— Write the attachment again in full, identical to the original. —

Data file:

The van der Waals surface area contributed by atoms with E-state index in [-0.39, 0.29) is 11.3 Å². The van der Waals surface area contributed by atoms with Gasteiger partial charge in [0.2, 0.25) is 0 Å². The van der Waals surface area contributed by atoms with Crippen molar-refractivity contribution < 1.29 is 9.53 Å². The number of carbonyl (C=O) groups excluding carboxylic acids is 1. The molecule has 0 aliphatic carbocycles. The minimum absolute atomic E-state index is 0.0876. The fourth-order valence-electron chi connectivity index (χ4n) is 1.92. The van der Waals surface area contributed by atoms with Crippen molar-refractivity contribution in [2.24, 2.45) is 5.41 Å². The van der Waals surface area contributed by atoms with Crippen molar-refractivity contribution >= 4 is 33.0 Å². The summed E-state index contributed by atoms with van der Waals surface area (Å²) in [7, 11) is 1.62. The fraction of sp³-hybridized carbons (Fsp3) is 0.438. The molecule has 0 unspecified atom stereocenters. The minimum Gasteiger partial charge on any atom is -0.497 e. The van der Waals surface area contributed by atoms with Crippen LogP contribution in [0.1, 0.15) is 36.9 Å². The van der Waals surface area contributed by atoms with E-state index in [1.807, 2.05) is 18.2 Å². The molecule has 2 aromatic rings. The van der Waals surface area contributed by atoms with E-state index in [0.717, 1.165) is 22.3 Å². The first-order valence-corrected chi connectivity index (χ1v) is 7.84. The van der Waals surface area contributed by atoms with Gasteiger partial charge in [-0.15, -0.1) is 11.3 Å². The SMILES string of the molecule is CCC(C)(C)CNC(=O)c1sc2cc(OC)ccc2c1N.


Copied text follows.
The van der Waals surface area contributed by atoms with E-state index in [-0.39, 0.29) is 11.3 Å². The van der Waals surface area contributed by atoms with Gasteiger partial charge in [0.2, 0.25) is 0 Å². The van der Waals surface area contributed by atoms with Crippen molar-refractivity contribution < 1.29 is 9.53 Å². The number of carbonyl (C=O) groups excluding carboxylic acids is 1. The molecule has 0 aliphatic carbocycles. The minimum absolute atomic E-state index is 0.0876. The fourth-order valence-electron chi connectivity index (χ4n) is 1.92. The van der Waals surface area contributed by atoms with Crippen molar-refractivity contribution in [2.24, 2.45) is 5.41 Å². The van der Waals surface area contributed by atoms with Crippen molar-refractivity contribution >= 4 is 33.0 Å². The summed E-state index contributed by atoms with van der Waals surface area (Å²) in [7, 11) is 1.62. The fraction of sp³-hybridized carbons (Fsp3) is 0.438. The molecule has 0 unspecified atom stereocenters. The minimum Gasteiger partial charge on any atom is -0.497 e. The van der Waals surface area contributed by atoms with Crippen LogP contribution in [0.1, 0.15) is 36.9 Å². The van der Waals surface area contributed by atoms with E-state index in [1.807, 2.05) is 18.2 Å². The molecule has 2 aromatic rings. The van der Waals surface area contributed by atoms with E-state index in [0.717, 1.165) is 22.3 Å². The first-order valence-corrected chi connectivity index (χ1v) is 7.84. The van der Waals surface area contributed by atoms with Gasteiger partial charge in [-0.15, -0.1) is 11.3 Å². The SMILES string of the molecule is CCC(C)(C)CNC(=O)c1sc2cc(OC)ccc2c1N.